threegun, that was a student that was training with Robin Brown. He is now the Quick Kill instructor in the Denver area. Glad that your questions were answered.

Skyguy
March 31, 2006, 10:38 AM
Sorry fellas and experts, but I can't help responding with a bit of reality versus the unending scientific-imaginary response scenarios posted here.

Seems that so far....every solution to a gunfight has been some sort of trick maneuver taught by those who've never shot with bad intentions......or been shot at and is designed for use by a thirty year old semi-athlete.

No expert advisor here has even mentioned the average ccw-Joe who is likely older, fatter, weaker, slower and inexperienced in any type of self defense. And therein lies the achilles heel of so many expert advisors; no experience-reality based training!

My advice...depending on distance....is to seek cover first.
If you are too close or it's too sudden...crouch and point shoot.

Odds are 'that' will assure mutual wounding or mutual death. But that's a gunfight.
.

pickpocket
March 31, 2006, 12:43 PM
Skyguy -
I think that's what we discussed on the first page :)

As for reality-based? What if you ARE trained, 30 years old, and in good shape? What's your reality then? My point is that reality is subjective - that's why tactics are dynamic and never set in stone. What works for one will most definitely be scoffed upon by another. I don't think anyone here is advocating the "off the wall, around the corner, through the window, over the car, nothing but net" approach.

All things being equal - many of the suggestions here are quite valid. If conditions exist that alter someone's "reality" then they have two options: adapt their tactics or adapt their reality.

threegun
March 31, 2006, 01:24 PM
It is well known that most instructors recommend moving toward cover while engaging the badguy. Fat, old, young, weak, whatever doesn't change the fact that in a gunfight it is better to move toward cover while shooting. If a particular drill can't be used by someone for physical reasons, obviously they need to employ a tactic that they can perform based on their limitation. If you can run and gun like a 30 year old better for you. The reality is to do as much as you can to employ the best tactics so that your odds of surviving a gunfight increase.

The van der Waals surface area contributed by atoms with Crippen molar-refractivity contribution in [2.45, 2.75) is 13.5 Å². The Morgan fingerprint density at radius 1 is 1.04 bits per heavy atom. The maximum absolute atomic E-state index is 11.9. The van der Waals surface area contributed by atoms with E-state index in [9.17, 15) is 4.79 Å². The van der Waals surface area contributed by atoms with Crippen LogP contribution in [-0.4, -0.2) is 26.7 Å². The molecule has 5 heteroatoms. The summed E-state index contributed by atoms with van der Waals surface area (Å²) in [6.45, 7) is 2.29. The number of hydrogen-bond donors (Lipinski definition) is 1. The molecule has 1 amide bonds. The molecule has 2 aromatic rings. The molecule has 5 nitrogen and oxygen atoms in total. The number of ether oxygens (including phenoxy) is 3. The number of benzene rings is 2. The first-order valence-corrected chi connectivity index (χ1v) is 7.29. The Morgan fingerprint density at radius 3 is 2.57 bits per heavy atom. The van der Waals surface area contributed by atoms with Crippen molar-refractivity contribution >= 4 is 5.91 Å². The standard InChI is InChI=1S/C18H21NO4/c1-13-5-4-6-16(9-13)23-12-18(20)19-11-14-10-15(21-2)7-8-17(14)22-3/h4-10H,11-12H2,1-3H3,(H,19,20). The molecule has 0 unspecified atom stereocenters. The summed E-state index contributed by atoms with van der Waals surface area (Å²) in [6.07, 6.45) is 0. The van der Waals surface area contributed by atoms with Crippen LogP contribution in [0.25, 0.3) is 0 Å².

Skyguy
March 31, 2006, 01:29 PM
Skyguy -
I think that's what we discussed on the first page

I know. :)

I was responding to the question that was asked: "should you fire with an emphasis on movement (laterally, diagnally, etc)? Or should you focus on trying to hit the BG first, and worry less about constant movement to avoid getting hit."

My answer to that question was and still is:
"My advice...depending on distance....is to seek cover first.
If you are too close or it's too sudden...crouch and point shoot.

Odds are 'that' will assure mutual wounding or mutual death. But that's a gunfight.
.

threegun
April 1, 2006, 03:26 AM
Skyguy, Odds are 'that' will assure mutual wounding or mutual death. But that's a gunfight.

Thats why they suggest movement. If you can't run while shooting as Sweat'n'Bullets teaches then walk........but move. If the best I can hope for is mutaul assured wounding or death then why carry? To many instructors agree on movement being correct for me to stand still. Being younger (37) I can still move rather well so I will move quickly. As I age my movement will slow I'm sure but move I will........until the "experts" agree on standing still that is LOL.

Skyguy
April 1, 2006, 08:29 PM
until the "experts" agree on standing still that is LOL.

Keep in mind that, like you threegun, most of the "experts" that ply their trade for money have 'never' been in a gunfight, have never seen combat nor even been shot at. I'm not sure where they get their 'expertise' from, but it's not from experience.
Think I'm kidding....check it out.

Anyway threegun, please don't take my statements out of context. I never said that "standing still" is the way to go.

I said:

"My advice...depending on distance....is to seek cover first.
If you are too close or it's too sudden...crouch and point shoot.

Odds are 'that' will assure mutual wounding or mutual death. But that's a gunfight."
.

Topthis
April 1, 2006, 11:30 PM